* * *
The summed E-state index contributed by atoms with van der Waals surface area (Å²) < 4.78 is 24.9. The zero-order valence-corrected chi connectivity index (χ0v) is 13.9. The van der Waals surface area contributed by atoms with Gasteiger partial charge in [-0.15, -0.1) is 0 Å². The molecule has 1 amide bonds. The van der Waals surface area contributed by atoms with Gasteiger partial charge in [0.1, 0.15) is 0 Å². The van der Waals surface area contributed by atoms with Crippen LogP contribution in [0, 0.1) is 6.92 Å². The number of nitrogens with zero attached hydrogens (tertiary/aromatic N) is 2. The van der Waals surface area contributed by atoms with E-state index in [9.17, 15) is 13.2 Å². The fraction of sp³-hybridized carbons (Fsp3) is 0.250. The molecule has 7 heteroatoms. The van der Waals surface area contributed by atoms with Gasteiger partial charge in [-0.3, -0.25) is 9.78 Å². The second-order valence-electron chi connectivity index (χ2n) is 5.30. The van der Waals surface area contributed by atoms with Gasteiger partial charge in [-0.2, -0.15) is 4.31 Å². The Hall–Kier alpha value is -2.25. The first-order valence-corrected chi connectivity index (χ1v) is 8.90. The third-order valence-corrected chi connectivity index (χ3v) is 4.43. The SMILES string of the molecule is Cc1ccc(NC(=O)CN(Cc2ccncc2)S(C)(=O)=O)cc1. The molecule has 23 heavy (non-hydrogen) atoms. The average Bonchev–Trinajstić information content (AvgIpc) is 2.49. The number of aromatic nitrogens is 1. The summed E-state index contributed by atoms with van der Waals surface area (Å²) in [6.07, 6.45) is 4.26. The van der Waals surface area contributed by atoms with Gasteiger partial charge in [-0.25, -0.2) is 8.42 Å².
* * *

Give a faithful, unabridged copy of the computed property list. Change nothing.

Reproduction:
The summed E-state index contributed by atoms with van der Waals surface area (Å²) < 4.78 is 24.9. The zero-order valence-corrected chi connectivity index (χ0v) is 13.9. The van der Waals surface area contributed by atoms with Gasteiger partial charge in [-0.15, -0.1) is 0 Å². The molecule has 1 amide bonds. The van der Waals surface area contributed by atoms with Gasteiger partial charge in [0.1, 0.15) is 0 Å². The van der Waals surface area contributed by atoms with Crippen LogP contribution in [0, 0.1) is 6.92 Å². The number of nitrogens with zero attached hydrogens (tertiary/aromatic N) is 2. The van der Waals surface area contributed by atoms with E-state index in [9.17, 15) is 13.2 Å². The fraction of sp³-hybridized carbons (Fsp3) is 0.250. The molecule has 7 heteroatoms. The van der Waals surface area contributed by atoms with Gasteiger partial charge in [-0.3, -0.25) is 9.78 Å². The second-order valence-electron chi connectivity index (χ2n) is 5.30. The van der Waals surface area contributed by atoms with Gasteiger partial charge in [-0.2, -0.15) is 4.31 Å². The Hall–Kier alpha value is -2.25. The first-order valence-corrected chi connectivity index (χ1v) is 8.90. The third-order valence-corrected chi connectivity index (χ3v) is 4.43. The SMILES string of the molecule is Cc1ccc(NC(=O)CN(Cc2ccncc2)S(C)(=O)=O)cc1. The molecule has 23 heavy (non-hydrogen) atoms. The average Bonchev–Trinajstić information content (AvgIpc) is 2.49. The number of aromatic nitrogens is 1. The summed E-state index contributed by atoms with van der Waals surface area (Å²) in [6.07, 6.45) is 4.26. The van der Waals surface area contributed by atoms with Gasteiger partial charge in [-0.25, -0.2) is 8.42 Å².